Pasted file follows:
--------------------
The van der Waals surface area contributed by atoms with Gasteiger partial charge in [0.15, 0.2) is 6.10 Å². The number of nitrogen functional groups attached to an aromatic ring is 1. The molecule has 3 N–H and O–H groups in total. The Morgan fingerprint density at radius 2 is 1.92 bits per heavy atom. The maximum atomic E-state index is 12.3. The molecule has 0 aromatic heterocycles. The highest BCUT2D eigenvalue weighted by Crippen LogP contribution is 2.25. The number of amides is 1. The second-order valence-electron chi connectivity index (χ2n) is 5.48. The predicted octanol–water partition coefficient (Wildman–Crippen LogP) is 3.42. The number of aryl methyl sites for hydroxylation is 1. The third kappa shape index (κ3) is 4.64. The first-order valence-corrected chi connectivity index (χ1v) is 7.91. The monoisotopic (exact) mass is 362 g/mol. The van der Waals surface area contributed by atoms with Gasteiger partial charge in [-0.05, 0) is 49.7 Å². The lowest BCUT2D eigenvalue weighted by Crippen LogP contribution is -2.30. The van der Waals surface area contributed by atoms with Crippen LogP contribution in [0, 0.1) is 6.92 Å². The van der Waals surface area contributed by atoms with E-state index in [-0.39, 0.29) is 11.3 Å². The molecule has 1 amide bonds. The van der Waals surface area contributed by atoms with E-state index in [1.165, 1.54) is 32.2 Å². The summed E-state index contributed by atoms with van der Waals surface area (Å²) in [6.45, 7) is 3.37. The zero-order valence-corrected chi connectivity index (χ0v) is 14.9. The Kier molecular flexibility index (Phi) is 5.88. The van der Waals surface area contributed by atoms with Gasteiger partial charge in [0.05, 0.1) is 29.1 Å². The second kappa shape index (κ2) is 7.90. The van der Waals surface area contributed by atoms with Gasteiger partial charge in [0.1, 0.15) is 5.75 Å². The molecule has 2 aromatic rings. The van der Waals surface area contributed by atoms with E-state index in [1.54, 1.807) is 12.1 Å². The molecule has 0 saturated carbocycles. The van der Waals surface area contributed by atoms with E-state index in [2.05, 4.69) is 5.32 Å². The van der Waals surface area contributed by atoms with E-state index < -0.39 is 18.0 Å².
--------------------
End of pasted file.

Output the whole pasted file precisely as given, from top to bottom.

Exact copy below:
The van der Waals surface area contributed by atoms with Gasteiger partial charge in [0.15, 0.2) is 6.10 Å². The number of nitrogen functional groups attached to an aromatic ring is 1. The molecule has 3 N–H and O–H groups in total. The Morgan fingerprint density at radius 2 is 1.92 bits per heavy atom. The maximum atomic E-state index is 12.3. The molecule has 0 aromatic heterocycles. The highest BCUT2D eigenvalue weighted by Crippen LogP contribution is 2.25. The number of amides is 1. The second-order valence-electron chi connectivity index (χ2n) is 5.48. The predicted octanol–water partition coefficient (Wildman–Crippen LogP) is 3.42. The number of aryl methyl sites for hydroxylation is 1. The third kappa shape index (κ3) is 4.64. The first-order valence-corrected chi connectivity index (χ1v) is 7.91. The monoisotopic (exact) mass is 362 g/mol. The van der Waals surface area contributed by atoms with Gasteiger partial charge in [-0.05, 0) is 49.7 Å². The lowest BCUT2D eigenvalue weighted by Crippen LogP contribution is -2.30. The van der Waals surface area contributed by atoms with Crippen LogP contribution in [0, 0.1) is 6.92 Å². The van der Waals surface area contributed by atoms with E-state index in [-0.39, 0.29) is 11.3 Å². The molecule has 1 amide bonds. The van der Waals surface area contributed by atoms with E-state index in [1.165, 1.54) is 32.2 Å². The summed E-state index contributed by atoms with van der Waals surface area (Å²) in [6.45, 7) is 3.37. The zero-order valence-corrected chi connectivity index (χ0v) is 14.9. The Kier molecular flexibility index (Phi) is 5.88. The van der Waals surface area contributed by atoms with Gasteiger partial charge in [0.05, 0.1) is 29.1 Å². The second kappa shape index (κ2) is 7.90. The van der Waals surface area contributed by atoms with Gasteiger partial charge in [0.1, 0.15) is 5.75 Å². The molecule has 2 aromatic rings. The van der Waals surface area contributed by atoms with E-state index in [1.54, 1.807) is 12.1 Å². The molecule has 0 saturated carbocycles. The van der Waals surface area contributed by atoms with E-state index in [2.05, 4.69) is 5.32 Å². The van der Waals surface area contributed by atoms with E-state index < -0.39 is 18.0 Å².